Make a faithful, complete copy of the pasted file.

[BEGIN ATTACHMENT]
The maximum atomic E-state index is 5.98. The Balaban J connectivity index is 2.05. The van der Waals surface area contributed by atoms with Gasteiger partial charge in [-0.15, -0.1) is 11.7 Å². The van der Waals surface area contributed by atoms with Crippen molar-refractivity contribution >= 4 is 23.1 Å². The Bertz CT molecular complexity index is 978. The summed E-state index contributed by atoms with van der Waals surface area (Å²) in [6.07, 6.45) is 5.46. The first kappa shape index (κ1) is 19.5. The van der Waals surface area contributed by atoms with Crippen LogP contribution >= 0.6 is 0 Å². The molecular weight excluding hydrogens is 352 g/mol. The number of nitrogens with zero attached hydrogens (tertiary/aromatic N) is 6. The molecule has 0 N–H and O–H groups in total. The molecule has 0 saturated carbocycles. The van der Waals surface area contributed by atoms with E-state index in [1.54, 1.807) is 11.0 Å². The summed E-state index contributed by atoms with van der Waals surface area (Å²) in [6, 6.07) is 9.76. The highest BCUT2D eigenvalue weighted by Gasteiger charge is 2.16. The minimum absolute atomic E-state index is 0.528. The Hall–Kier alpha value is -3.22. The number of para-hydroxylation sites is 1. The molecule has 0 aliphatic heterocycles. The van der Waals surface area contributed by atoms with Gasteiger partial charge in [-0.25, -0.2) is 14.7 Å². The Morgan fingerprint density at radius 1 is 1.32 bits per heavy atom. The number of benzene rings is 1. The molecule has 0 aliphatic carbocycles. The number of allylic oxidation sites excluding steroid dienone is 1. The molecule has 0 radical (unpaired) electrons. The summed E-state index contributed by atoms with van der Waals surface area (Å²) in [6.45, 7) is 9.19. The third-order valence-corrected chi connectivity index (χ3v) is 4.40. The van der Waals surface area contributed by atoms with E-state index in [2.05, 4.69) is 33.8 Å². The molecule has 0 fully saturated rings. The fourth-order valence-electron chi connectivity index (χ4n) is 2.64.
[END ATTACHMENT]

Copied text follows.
The maximum atomic E-state index is 5.98. The Balaban J connectivity index is 2.05. The van der Waals surface area contributed by atoms with Gasteiger partial charge in [-0.15, -0.1) is 11.7 Å². The van der Waals surface area contributed by atoms with Crippen molar-refractivity contribution >= 4 is 23.1 Å². The Bertz CT molecular complexity index is 978. The summed E-state index contributed by atoms with van der Waals surface area (Å²) in [6.07, 6.45) is 5.46. The first kappa shape index (κ1) is 19.5. The van der Waals surface area contributed by atoms with Crippen LogP contribution >= 0.6 is 0 Å². The molecular weight excluding hydrogens is 352 g/mol. The number of nitrogens with zero attached hydrogens (tertiary/aromatic N) is 6. The molecule has 0 N–H and O–H groups in total. The molecule has 0 saturated carbocycles. The van der Waals surface area contributed by atoms with E-state index in [1.54, 1.807) is 11.0 Å². The summed E-state index contributed by atoms with van der Waals surface area (Å²) in [6, 6.07) is 9.76. The highest BCUT2D eigenvalue weighted by Gasteiger charge is 2.16. The minimum absolute atomic E-state index is 0.528. The Hall–Kier alpha value is -3.22. The number of para-hydroxylation sites is 1. The molecule has 0 aliphatic heterocycles. The van der Waals surface area contributed by atoms with Gasteiger partial charge in [-0.25, -0.2) is 14.7 Å². The Morgan fingerprint density at radius 1 is 1.32 bits per heavy atom. The number of benzene rings is 1. The molecule has 0 aliphatic carbocycles. The number of allylic oxidation sites excluding steroid dienone is 1. The molecule has 0 radical (unpaired) electrons. The summed E-state index contributed by atoms with van der Waals surface area (Å²) in [6.45, 7) is 9.19. The third-order valence-corrected chi connectivity index (χ3v) is 4.40. The van der Waals surface area contributed by atoms with E-state index in [2.05, 4.69) is 33.8 Å². The molecule has 0 fully saturated rings. The fourth-order valence-electron chi connectivity index (χ4n) is 2.64.